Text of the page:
Ed tech will feed the world, says Bob Geldof

30th January 2015 at 00:00
He sings the praises of virtual learning `revolution' in Africa

His name is synonymous with the plight of developing countries in Africa, but Bob Geldof has cause to be optimistic for the continent's future because of a "revolution" in education.

While his charity work has led to the construction of dozens of schools, it is educational technology and the growing use of mobile phones that will bring about widespread advances in learning, he believes.

Technology - and smartphones in particular - would fill the void in education created by a lack of proper infrastructure, he told TES.

"If the schools we built through Band Aid or whatever, which was a lot, if they had the technology in their schools would it have worked? No, because they don't have the back-up power," he said. "But what really was the revolution was the mobile phone. It is the glue, the virtual infrastructure, because Africa lacked all infrastructure."

According to Geldof, the introduction of mobile phones - alongside landmark deals to cancel debt and encourage Chinese investment - has ignited economies across the continent. This has led to significantly greater access to education in some countries, which he believes will spread in the coming years.

"[High-speed 4G connections] enable them now to go crazy," he said. "And there are people who are getting extra lessons and making their kids go on and do it. Plus, [education] seems to be cool."

Geldof's comments come after the United Nations last week revealed that 58 million primary-age children are still not in school. Universal primary education was one of the UN's eight Millennium Development Goals for 2015.

But Geldof poured scorn on the UN estimate, saying that the true number was likely to be "600 per cent" greater.

His confidence in the potential of ed tech to make significant inroads was backed this week by Microsoft co-founder Bill Gates and his wife Melinda. In the annual letter from their charity, the Bill and Melinda Gates Foundation, they predict that people in poorer countries will gain huge educational benefits from mobile technology.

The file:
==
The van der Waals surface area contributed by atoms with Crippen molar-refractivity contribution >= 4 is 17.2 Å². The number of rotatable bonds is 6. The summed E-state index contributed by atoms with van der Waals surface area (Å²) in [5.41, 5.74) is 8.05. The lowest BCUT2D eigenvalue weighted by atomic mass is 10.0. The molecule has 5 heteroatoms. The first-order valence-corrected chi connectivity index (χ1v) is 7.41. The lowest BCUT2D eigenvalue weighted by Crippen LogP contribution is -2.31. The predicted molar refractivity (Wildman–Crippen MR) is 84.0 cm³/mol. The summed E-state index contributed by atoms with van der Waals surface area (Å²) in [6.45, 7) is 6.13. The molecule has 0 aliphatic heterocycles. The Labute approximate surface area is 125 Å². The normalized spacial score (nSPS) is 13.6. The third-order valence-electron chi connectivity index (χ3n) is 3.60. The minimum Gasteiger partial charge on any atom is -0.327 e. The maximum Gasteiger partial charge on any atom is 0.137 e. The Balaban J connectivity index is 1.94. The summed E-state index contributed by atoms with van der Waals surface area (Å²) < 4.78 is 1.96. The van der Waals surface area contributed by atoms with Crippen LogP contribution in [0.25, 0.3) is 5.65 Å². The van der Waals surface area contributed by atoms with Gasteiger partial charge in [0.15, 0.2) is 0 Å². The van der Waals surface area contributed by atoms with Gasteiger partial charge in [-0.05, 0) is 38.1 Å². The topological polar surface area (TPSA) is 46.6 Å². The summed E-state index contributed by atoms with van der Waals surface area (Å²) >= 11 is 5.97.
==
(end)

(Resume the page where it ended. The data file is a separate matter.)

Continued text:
"As high-speed cell networks grow and smartphones become as cheap as today's voice-only phones, online education will flourish," they write. "For people in rich countries, it will be an important step forward. For the rest of the world, especially in places where growth is creating demand for educated workers, it will be a revolution."

Geldof is involved in ed tech as co-founder of Groupcall, a company that provides data-management tools to schools and text-alert messaging systems to inform parents that their child is safely in school.

It was vital to get more children into education in Africa and the Middle East, he said, in order to combat the growth of extremist groups including Islamic State and al-Qaeda.

"In Africa, I've been involved in the building of a lot of schools. But I clearly understood that if you want to advance economies then you have to turn on the human brain. It's a clich but I use it a lot and it's Epictetus, the freed Greek slave's [quote], `Only the educated are free.' Completely true.

"Look at the imprisonment of Isis and al-Qaeda - they're imprisoned in their own medieval ignorance. And what they're afraid of is knowledge. They're terrified of that because they're locked out of it. And when it confronted them and they found they were incapable they reacted in the fury of the ignorant."

Special relationship

Bob Geldof set up the Band Aid Trust in 1984 to administer the funds raised by the charity supergroup's hit single Do They Know it's Christmas?

Now in its 31st year, the trust has raised more than $230 million, money that has been focused on seven African countries: Burkina Faso, Chad, Eritrea, Ethiopia, Mali, Niger and Sudan.

Funds have been spent in ways such as building new schools, providing medicine and supplying food. Last year, Geldof and the 2014 incarnation of Band Aid re-released the single to raise money for countries affected by the Ebola virus.


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